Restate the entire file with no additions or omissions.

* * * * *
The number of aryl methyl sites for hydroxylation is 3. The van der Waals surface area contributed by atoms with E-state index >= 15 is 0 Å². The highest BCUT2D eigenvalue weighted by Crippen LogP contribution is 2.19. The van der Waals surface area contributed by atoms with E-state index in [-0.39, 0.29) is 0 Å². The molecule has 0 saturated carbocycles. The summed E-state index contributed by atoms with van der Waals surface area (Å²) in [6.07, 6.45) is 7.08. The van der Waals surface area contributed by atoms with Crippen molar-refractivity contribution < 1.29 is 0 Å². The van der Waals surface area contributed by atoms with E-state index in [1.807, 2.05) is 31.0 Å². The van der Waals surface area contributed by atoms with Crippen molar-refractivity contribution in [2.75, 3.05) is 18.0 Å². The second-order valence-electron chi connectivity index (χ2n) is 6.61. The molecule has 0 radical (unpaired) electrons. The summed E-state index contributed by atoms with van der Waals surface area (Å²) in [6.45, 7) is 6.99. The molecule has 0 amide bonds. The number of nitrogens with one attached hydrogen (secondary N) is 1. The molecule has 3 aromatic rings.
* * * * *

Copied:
The number of aryl methyl sites for hydroxylation is 3. The van der Waals surface area contributed by atoms with E-state index >= 15 is 0 Å². The highest BCUT2D eigenvalue weighted by Crippen LogP contribution is 2.19. The van der Waals surface area contributed by atoms with E-state index in [-0.39, 0.29) is 0 Å². The molecule has 0 saturated carbocycles. The summed E-state index contributed by atoms with van der Waals surface area (Å²) in [6.07, 6.45) is 7.08. The van der Waals surface area contributed by atoms with Crippen molar-refractivity contribution < 1.29 is 0 Å². The van der Waals surface area contributed by atoms with E-state index in [1.807, 2.05) is 31.0 Å². The van der Waals surface area contributed by atoms with Crippen molar-refractivity contribution in [2.75, 3.05) is 18.0 Å². The second-order valence-electron chi connectivity index (χ2n) is 6.61. The molecule has 0 radical (unpaired) electrons. The summed E-state index contributed by atoms with van der Waals surface area (Å²) in [6.45, 7) is 6.99. The molecule has 0 amide bonds. The number of nitrogens with one attached hydrogen (secondary N) is 1. The molecule has 3 aromatic rings.